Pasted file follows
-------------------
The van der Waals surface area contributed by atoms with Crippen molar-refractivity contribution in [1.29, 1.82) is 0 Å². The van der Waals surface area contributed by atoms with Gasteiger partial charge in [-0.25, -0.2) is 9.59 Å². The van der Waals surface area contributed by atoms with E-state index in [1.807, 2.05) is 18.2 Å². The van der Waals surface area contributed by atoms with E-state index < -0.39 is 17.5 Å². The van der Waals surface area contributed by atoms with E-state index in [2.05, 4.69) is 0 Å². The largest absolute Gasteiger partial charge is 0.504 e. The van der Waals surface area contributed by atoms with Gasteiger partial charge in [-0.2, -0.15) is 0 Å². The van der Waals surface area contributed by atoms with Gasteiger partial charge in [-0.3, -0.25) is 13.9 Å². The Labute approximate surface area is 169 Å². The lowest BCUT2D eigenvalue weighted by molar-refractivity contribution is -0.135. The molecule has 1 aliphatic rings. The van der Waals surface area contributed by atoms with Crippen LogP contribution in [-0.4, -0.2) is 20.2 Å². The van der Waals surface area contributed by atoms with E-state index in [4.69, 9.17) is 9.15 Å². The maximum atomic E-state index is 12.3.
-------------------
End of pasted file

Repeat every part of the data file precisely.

The van der Waals surface area contributed by atoms with Crippen molar-refractivity contribution in [1.29, 1.82) is 0 Å². The van der Waals surface area contributed by atoms with Gasteiger partial charge in [-0.25, -0.2) is 9.59 Å². The van der Waals surface area contributed by atoms with E-state index in [1.807, 2.05) is 18.2 Å². The van der Waals surface area contributed by atoms with E-state index < -0.39 is 17.5 Å². The van der Waals surface area contributed by atoms with E-state index in [2.05, 4.69) is 0 Å². The largest absolute Gasteiger partial charge is 0.504 e. The van der Waals surface area contributed by atoms with Gasteiger partial charge in [-0.2, -0.15) is 0 Å². The van der Waals surface area contributed by atoms with Gasteiger partial charge in [-0.3, -0.25) is 13.9 Å². The Labute approximate surface area is 169 Å². The lowest BCUT2D eigenvalue weighted by molar-refractivity contribution is -0.135. The molecule has 1 aliphatic rings. The van der Waals surface area contributed by atoms with Crippen LogP contribution in [-0.4, -0.2) is 20.2 Å². The van der Waals surface area contributed by atoms with E-state index in [4.69, 9.17) is 9.15 Å². The maximum atomic E-state index is 12.3.